“Saving the rial means saving Yemenis from inevitable hunger,” Yemen’s prime minister said Wednesday.
However, aid workers noted that the move could widen disparities between the rebel-held North and government-controlled South, particularly if the money allows the government to pay public sector salaries.
The names of Oskar Schindler and Raoul Wallenberg, who risked their own lives and fortunes during World War II to help Europe’s Jews escape death at the hands of the Nazis, have been immortalized.
But what of the Swiss envoy Carl Lutz?
According to a recent investigation into war documents by the BBC, Lutz arrived in Budapest in 1942 to serve as neutral Switzerland’s vice-consul to Hungary. Hungary had already sided with Germany. But when the Germans occupied Hungary in 1944, they expedited efforts to exterminate Hungary’s Jews by deporting them to Auschwitz.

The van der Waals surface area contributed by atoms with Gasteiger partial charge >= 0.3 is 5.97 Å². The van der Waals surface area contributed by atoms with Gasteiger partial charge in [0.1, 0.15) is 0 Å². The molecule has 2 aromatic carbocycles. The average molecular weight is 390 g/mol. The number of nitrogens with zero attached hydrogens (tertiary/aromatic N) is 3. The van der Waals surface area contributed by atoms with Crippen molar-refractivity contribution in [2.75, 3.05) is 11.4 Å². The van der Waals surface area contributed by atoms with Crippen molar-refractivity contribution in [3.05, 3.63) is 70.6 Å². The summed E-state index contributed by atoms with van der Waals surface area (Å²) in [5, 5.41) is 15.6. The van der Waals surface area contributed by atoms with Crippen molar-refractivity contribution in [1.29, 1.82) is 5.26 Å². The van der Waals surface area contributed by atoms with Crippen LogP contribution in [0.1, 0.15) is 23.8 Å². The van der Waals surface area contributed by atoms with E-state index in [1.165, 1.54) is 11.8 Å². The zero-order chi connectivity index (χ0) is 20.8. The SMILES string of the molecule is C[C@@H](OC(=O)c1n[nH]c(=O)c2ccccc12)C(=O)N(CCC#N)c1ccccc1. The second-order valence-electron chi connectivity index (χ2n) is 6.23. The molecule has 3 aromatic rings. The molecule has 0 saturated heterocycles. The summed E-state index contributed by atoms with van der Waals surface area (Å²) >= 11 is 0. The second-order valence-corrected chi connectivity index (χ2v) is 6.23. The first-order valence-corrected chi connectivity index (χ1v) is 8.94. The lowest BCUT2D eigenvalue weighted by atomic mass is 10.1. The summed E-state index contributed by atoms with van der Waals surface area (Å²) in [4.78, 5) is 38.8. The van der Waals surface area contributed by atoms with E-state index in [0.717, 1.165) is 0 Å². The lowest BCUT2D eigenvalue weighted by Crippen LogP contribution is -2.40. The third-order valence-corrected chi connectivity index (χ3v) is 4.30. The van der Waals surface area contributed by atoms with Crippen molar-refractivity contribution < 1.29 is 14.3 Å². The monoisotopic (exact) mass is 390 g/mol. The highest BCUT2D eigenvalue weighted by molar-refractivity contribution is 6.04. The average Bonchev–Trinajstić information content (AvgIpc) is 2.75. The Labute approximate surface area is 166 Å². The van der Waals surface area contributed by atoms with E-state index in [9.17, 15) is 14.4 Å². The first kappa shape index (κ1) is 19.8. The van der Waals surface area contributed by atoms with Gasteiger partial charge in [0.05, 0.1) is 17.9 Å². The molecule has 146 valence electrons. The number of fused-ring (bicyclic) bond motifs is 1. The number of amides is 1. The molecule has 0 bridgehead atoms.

Using his diplomatic resources, Lutz began fudging letters of Swiss diplomatic protection to save them. The Nazis granted Lutz permission to issue only 8,000 letters to individuals with a direct connection to Western powers, but he managed to duplicate the letters to save entire families.
Historians estimate that his efforts saved as many as 62,000 lives.
“It is the largest civilian rescue operation of the Second World War,” said Holocaust expert Charlotte Schallié.
After the war, though, Lutz was reprimanded for overstepping his authority rather than feted for his heroism – primarily due to Switzerland’s strict policy of neutrality.
“Ask most people in Switzerland about Carl Lutz, and the answer will be, ‘Who?'”